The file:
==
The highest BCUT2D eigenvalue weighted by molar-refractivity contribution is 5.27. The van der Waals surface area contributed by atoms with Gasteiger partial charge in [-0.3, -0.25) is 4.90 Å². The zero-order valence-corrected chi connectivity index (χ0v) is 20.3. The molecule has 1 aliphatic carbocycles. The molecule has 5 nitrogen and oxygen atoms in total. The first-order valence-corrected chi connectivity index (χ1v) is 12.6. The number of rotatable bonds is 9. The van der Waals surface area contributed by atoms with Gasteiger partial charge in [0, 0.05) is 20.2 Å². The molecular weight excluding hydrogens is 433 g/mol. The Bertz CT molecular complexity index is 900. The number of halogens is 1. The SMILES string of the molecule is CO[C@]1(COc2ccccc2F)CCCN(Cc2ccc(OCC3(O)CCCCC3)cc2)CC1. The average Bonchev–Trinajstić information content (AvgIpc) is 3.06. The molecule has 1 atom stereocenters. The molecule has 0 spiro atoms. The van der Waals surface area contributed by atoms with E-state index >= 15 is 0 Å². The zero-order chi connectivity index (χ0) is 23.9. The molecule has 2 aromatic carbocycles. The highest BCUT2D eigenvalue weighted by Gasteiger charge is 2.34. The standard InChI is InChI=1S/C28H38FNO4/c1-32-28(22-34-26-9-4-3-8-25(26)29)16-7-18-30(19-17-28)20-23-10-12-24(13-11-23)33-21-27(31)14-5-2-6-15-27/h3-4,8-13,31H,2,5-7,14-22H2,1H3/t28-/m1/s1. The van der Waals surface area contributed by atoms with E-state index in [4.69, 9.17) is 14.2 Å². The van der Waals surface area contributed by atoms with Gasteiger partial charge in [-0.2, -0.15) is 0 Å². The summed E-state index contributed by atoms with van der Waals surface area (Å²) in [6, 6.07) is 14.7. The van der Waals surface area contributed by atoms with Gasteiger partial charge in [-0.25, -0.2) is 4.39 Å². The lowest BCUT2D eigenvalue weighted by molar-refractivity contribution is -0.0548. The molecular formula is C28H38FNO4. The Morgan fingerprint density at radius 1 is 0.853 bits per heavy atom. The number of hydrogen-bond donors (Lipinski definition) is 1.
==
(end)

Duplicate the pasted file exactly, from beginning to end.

The highest BCUT2D eigenvalue weighted by molar-refractivity contribution is 5.27. The van der Waals surface area contributed by atoms with Gasteiger partial charge in [-0.3, -0.25) is 4.90 Å². The zero-order valence-corrected chi connectivity index (χ0v) is 20.3. The molecule has 1 aliphatic carbocycles. The molecule has 5 nitrogen and oxygen atoms in total. The first-order valence-corrected chi connectivity index (χ1v) is 12.6. The number of rotatable bonds is 9. The van der Waals surface area contributed by atoms with Gasteiger partial charge in [0, 0.05) is 20.2 Å². The molecular weight excluding hydrogens is 433 g/mol. The Bertz CT molecular complexity index is 900. The number of halogens is 1. The SMILES string of the molecule is CO[C@]1(COc2ccccc2F)CCCN(Cc2ccc(OCC3(O)CCCCC3)cc2)CC1. The average Bonchev–Trinajstić information content (AvgIpc) is 3.06. The molecule has 1 atom stereocenters. The molecule has 0 spiro atoms. The van der Waals surface area contributed by atoms with E-state index >= 15 is 0 Å². The zero-order chi connectivity index (χ0) is 23.9. The molecule has 2 aromatic carbocycles. The highest BCUT2D eigenvalue weighted by Gasteiger charge is 2.34. The standard InChI is InChI=1S/C28H38FNO4/c1-32-28(22-34-26-9-4-3-8-25(26)29)16-7-18-30(19-17-28)20-23-10-12-24(13-11-23)33-21-27(31)14-5-2-6-15-27/h3-4,8-13,31H,2,5-7,14-22H2,1H3/t28-/m1/s1. The van der Waals surface area contributed by atoms with E-state index in [4.69, 9.17) is 14.2 Å². The van der Waals surface area contributed by atoms with Gasteiger partial charge in [-0.2, -0.15) is 0 Å². The summed E-state index contributed by atoms with van der Waals surface area (Å²) in [6, 6.07) is 14.7. The van der Waals surface area contributed by atoms with Gasteiger partial charge in [-0.25, -0.2) is 4.39 Å². The lowest BCUT2D eigenvalue weighted by molar-refractivity contribution is -0.0548. The molecular formula is C28H38FNO4. The Morgan fingerprint density at radius 1 is 0.853 bits per heavy atom. The number of hydrogen-bond donors (Lipinski definition) is 1.